Rides, Rallies and Events Recap

Bill's Bash No. 5

Written by  September 30, 2004

Twice a year, once in the spring and then again in the fall, Bill Brown of Lenexa, Kansas is in heaven -- motorcycle heaven -- so-to-speak!

Brown, the motorcycle maintenance instructor at Johnson County Community College, has been riding motorcycles most of his life. His dad rode motorcycles. His brothers ride motorcycles. His wife Joyce rides a motorcycle. Bill's children and grandchildren ride motorcycles. To say, motorcycling is in his blood would be a gross understatement. Some might argue he has motorcycle oil flowing through his veins rather than blood.

“I've been riding as long as I can remember,” Bill says. “I had a Whizzer when they first came out. It didn't run very well, it always was breaking down, but I learned how to work on it and I enjoyed riding it everywhere.”

Bill considers himself lucky to be riding motorcycles today. Nearly 20 years ago, he was driving his car north on Highway 69 one night. It was two lanes at the time. Coming to the top of a hill near Louisburg, he saw oncoming car lights drifting into his lane. He kept turning to the right trying to avoid a collision. But the oncoming lights kept coming directly at him and they hit head on. He was conscious as he waited for emergency personnel to arrive and then cut him free from his car. His back was severely injured.

“Doctors told me they didn't know how I survived,” Bill recalls. “Then they told me I would never walk again, and that I probably would be a quadriplegic.” Pausing and reflecting on those words, he tenses his mouth tight to one side, raises one eye brow and then gives a nod with his head.

“I knew that wasn't going to happen,” he said. “My hands were my life, because I used them to work as a mechanic, and to build things. And I knew that I was going to have to walk again. The thought of not being able to ride a motorcycle again, well . . .”

Bill began a long, extensive, and agonizing rehabilitation period with one goal in mind: to get back to his normal life as soon as possible. “It was painful,” he said. “I would have to do exercises where they stretched my muscles to keep them from shrinking because I wasn't able to use them. It was terrible.”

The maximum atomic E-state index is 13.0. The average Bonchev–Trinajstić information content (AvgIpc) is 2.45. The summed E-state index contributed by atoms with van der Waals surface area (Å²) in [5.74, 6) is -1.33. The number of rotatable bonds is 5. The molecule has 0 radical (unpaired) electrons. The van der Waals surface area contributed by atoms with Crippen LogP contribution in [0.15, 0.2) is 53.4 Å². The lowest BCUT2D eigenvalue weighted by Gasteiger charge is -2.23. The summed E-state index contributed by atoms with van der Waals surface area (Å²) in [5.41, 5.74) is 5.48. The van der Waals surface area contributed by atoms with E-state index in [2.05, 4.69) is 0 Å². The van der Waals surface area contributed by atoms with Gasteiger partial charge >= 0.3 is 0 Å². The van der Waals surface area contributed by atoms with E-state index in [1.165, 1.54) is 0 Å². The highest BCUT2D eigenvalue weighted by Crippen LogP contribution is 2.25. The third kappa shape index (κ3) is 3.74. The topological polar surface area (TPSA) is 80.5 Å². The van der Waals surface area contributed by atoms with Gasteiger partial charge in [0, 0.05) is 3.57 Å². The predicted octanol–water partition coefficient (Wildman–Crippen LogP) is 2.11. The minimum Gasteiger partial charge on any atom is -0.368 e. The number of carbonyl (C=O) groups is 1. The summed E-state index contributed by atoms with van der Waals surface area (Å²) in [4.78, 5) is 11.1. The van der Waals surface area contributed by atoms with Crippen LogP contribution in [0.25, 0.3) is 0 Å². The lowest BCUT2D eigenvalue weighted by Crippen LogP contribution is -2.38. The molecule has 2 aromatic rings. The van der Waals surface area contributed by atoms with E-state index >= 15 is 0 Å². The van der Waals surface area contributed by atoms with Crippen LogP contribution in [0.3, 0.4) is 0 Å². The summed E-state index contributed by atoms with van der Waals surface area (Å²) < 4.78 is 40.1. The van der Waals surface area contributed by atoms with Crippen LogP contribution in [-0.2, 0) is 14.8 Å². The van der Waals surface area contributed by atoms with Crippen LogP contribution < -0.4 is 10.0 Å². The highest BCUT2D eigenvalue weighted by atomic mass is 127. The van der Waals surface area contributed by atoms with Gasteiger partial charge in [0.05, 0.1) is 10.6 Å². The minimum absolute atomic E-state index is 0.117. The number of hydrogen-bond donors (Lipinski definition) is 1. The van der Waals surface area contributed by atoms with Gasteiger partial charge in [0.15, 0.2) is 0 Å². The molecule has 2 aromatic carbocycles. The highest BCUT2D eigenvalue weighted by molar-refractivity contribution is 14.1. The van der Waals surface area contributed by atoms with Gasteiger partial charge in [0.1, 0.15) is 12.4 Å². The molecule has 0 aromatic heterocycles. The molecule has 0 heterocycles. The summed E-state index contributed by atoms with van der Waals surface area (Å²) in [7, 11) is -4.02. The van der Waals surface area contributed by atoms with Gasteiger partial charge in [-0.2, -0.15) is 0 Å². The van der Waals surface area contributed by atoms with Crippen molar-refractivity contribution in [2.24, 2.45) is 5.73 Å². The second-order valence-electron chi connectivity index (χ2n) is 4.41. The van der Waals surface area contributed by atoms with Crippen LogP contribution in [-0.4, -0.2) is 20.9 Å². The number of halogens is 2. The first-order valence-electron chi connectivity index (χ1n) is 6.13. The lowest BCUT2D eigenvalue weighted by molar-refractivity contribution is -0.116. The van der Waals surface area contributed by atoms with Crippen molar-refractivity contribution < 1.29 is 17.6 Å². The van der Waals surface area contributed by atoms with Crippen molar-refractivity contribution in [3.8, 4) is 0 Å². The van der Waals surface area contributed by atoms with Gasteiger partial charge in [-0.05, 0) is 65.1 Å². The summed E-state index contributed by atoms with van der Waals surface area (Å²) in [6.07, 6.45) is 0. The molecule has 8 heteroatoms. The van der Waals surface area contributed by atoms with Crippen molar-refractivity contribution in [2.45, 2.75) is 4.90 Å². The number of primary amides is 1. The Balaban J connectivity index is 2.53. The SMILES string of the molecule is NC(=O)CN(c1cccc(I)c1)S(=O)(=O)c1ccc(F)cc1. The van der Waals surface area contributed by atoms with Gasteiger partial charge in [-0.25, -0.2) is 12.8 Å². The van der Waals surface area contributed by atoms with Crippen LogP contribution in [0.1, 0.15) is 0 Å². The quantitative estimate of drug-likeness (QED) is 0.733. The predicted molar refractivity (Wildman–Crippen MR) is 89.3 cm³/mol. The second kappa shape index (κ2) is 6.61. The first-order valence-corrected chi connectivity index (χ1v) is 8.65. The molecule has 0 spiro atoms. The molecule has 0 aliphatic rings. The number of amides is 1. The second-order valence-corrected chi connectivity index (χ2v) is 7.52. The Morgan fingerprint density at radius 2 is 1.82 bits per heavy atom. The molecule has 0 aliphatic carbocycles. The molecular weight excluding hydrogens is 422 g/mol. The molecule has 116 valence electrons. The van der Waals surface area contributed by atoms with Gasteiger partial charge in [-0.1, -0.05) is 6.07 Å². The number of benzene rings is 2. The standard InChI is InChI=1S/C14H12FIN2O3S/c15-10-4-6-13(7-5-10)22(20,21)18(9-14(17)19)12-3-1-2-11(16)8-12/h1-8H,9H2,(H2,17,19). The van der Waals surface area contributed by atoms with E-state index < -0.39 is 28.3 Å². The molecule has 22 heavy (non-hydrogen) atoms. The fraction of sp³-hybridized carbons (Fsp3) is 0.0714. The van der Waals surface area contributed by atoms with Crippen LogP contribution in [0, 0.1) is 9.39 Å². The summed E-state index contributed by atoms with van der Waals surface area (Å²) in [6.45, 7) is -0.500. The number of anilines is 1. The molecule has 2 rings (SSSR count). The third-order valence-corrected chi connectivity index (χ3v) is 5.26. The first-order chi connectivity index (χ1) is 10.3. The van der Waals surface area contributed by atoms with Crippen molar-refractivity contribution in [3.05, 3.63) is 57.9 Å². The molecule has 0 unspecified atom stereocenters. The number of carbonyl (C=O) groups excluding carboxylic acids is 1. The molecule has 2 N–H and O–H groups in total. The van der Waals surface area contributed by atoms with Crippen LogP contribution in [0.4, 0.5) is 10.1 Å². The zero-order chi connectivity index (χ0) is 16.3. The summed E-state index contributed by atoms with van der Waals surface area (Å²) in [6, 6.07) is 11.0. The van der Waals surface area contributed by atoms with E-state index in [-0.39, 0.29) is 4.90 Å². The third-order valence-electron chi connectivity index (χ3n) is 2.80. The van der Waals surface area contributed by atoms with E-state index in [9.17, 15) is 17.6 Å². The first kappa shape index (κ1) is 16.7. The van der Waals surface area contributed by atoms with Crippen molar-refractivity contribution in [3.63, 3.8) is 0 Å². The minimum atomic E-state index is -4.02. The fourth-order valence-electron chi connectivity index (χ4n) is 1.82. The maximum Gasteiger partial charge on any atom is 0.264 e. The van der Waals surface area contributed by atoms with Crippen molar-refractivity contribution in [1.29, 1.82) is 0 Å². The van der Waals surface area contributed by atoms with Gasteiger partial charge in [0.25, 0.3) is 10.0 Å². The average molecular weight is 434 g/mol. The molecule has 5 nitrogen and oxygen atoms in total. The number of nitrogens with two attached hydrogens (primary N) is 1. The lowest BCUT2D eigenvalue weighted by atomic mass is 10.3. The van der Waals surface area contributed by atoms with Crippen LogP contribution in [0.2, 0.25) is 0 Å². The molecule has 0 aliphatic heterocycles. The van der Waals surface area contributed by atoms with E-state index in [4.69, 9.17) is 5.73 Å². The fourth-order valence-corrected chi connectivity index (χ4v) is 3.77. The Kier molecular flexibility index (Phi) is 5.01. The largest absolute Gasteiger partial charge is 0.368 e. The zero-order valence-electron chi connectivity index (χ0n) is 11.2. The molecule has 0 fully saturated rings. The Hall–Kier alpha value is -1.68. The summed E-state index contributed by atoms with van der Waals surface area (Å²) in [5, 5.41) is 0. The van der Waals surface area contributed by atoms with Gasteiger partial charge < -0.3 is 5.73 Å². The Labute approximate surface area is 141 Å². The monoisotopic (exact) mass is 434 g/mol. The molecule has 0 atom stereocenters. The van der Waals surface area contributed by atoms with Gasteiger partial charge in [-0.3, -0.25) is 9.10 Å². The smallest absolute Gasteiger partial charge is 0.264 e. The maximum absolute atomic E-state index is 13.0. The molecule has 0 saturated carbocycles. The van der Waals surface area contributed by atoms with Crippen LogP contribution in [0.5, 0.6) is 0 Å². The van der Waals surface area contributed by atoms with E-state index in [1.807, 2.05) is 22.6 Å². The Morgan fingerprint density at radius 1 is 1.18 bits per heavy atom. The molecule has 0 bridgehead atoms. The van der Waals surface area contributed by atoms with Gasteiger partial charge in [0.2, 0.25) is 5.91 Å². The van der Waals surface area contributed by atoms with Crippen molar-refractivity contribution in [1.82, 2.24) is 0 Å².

But over time, Bill began to get feeling and movement back in his arms and legs. He eventually began taking steps. “Then the doctors told me I would probably have to walk with a cane the rest of my life, and I knew I didn't want to do that,” Bill said.

He eventually threw the cane away. Bill, although there is a noticeable limp, now gets around, works on cars and motorcycles, builds things at his home, and still is able to enjoy riding one of his motorcycles.

Today Bill has, well, he's not sure how many motorcycles he has in his large garage specially built to house and work on his motorcycles. They range from a miniature Indian, with sidecar, to his Helix, his BMW with a sidecar (which he took this past summer to Spokane, Washington, for the National BMW Rally), Honda, several Mopeds, his trail-riding three wheelers, his Honda Goldwing, his Honda Silverwing Scooter, and his Harley-Davidson, which is a Topper scooter just to mention a few.

Bill, Joyce, and their two grandchildren live on a large piece of land north of 87th Street on Gleason Road. There's plenty of land for youngsters to learn to ride motorcycles, and for older, but young-at-heart people to have fun riding one of his many bikes. And Bill enjoys watching people having fun.

“I had always wanted to do this,” he said the day of the latest Bill's Bash, which was Saturday, September 18. “But I had to get it past my wife first,” he added, his eyebrows raising up and down followed by a big smile. “She even looks forward to this, now.”

The first picnic, there were maybe eight motorcycles and ten people. There were a few more at Bash No. 2. At Bash No. 4, there were nearly 100 people and more than 60 motorcycles.

“If it hadn't rained so much this morning, there would have been at least that many here for this picnic,” Bill said. But he wasn't displeased with the turnout for Bash No. 5. As long as people enjoy themselves, and get plenty to eat, he figures it's been a good bash.

In the biker community throughout the Kansas City area, there is an annual event called Ralph Wayne's. Once a year, for the past several years, Wayne hosts a bike rally at his home in southern Kansas City, Missouri. There's food, drink, vintage bike show and music; they even sell Ralph Wayne T-shirts. Motorcycles are parked in his yard, and up and down the street throughout his neighborhood.

Does Bill want his Bash to match that of Wayne's? “No,” Bill says quickly. “That would be too much work. This is about the right size.”

Well, the right size for now. But who knows what will happen as the word of Bill's Bash gets out to the biker community. He might have to start selling I Survived Bill's Bash T-shirts!

Story and photos by Chuck Kurtz